Glucosamine and chondroitin

The knee hurts: what to do?

Athletes engaged in weight training with weights, exactly like runners, often face the problem of pain in the knees and joints. In attempts to alleviate the condition, many resort to various sports supplements - first of all, glucosamine.

In this material, FitSeven will review five drugs that have shown clinical efficacy for joint pain. It is important to note that as of March 2015, preparations outside this list did not show effectiveness. Separately note that the review is not advertising.

For a better understanding of the topic:

  • FitSeven Guide: Sports supplements
  • Why is barefoot running more useful?
  • Vitamin D deficiency and bone weakness

1: Glucosamine

Glucosamine( glucosamine) is an additive for improving joint health derived from shellfish shells. Is one of the most popular in the market of sports nutrition. Unfortunately, the effect promised by advertising is overrated, especially at the standard dosage( 1).

Studies confirm the use of glucosamine for prophylactic purposes - the supplement reduces the collagen loss level, alleviating the symptoms of osteoarthritis - however, glucosamine is not able to treat existing disorders. Effective dosage: 3000 mg daily.

2: Chondroitin

In most supplements, chondroitin( chondroitin) is paired with glucosamine, implying an increase in the efficacy of the latter. Unfortunately, there is no unambiguous scientific confirmation of the use of chondroitin, and existing studies can be interpreted in different ways( 2).

Despite the fact that a significant number of people taking drugs with glucosamine and chondroitin content noted a reduction in pain in the knees, clinical tests could neither confirm nor disprove the allegations. Recommended dosage: 1000-1200 mg per day.

3: Curcumin

According to recent studies, Curcumin has a strong anti-inflammatory effect in ginger and turmeric, positively affecting both the slowing down of aging processes and helping to treat cancers( 3).

The downside of the supplement is that it is poorly digested from the intestine. To improve digestion, it is recommended to take curcumin with black pepper extract piperine. Recommended dosage: 8 g per day( dosages less than 4 g do not show effect).

4: Boswellia

Boswellia Serrata, known as Indian incense, has been used for thousands of years in traditional Chinese medicine and Ayurveda( the Indian doctrine of healthy life).Recent scientific evidence tends to confirm the effectiveness of the additive( 4).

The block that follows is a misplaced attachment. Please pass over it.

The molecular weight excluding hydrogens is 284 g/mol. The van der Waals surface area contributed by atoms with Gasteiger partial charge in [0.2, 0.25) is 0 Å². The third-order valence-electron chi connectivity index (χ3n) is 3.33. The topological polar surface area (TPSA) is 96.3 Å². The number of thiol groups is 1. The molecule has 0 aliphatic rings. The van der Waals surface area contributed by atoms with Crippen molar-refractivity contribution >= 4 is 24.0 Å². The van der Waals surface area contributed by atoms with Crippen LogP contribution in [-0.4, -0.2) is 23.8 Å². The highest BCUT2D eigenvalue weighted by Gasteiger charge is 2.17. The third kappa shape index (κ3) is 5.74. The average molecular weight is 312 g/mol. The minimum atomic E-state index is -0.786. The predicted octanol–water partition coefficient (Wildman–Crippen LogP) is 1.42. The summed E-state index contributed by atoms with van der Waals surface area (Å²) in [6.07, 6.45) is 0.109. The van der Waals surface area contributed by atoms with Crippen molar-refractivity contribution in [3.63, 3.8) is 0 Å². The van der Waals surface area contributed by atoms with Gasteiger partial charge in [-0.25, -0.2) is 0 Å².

Areas of application: boswellia is an anti-inflammatory drug, an ointment for muscles, joints and nerve endings. Interestingly, the positive effect of the supplement for osteoarthritis is significantly higher than the popular glucosamine. Recommended dosage: 2400-2600 mg per day.

5: S-Adenosylmethionine

S-Adenosyl Methionine( SAM) is the amino acid methionine associated with the energy molecule of ATP.In the body of a healthy person, the level of SAM is sufficient, but diseases such as depression or osteoarthritis significantly reduce the availability of methionine( 5).

There are 4 scientific studies confirming the effectiveness of the drug, but the mechanism of its action is not fully understood. The world is sold under the brands SAM, Naproxen, Adomet, Heptral, in Russia - Heptaral and Heptor( according to the prescription)( 6).Dosage: 600-1200 mg.

Joint pain: the final recommendation of

Given the availability of supplements with glucosamine and chondroitin, they can be recommended for their preventive use. However, carefully look at the immediate amount of the drug in the capsule - often manufacturers use the minimum dosage.

Boswellia is a rare enough drug, but if you manage to get such an additive at an adequate price, we recommend you try it. SAM products also have a strong evidence base, but an effective course will cost you not cheap.

***

It is necessary to separate the means for the prevention of arthritis and the remedy for its treatment. Most of the drugs available on the market are prophylactic, showing only moderate efficacy for pain in the knees. Treat the disease with additives clearly can not.

Scientific sources:
  1. Glucosamine, article at Examine.com, source
  2. Chondroitin, article at Examine.com, source
  3. Curcumin, article at Examine.com, source
  4. Boswellia serrata, article at Examine.com, source
  5. S-Adenosyl Methionine, article at Examine.com, source
  6. S-Adenosylmethionine, article on Wikipedia, source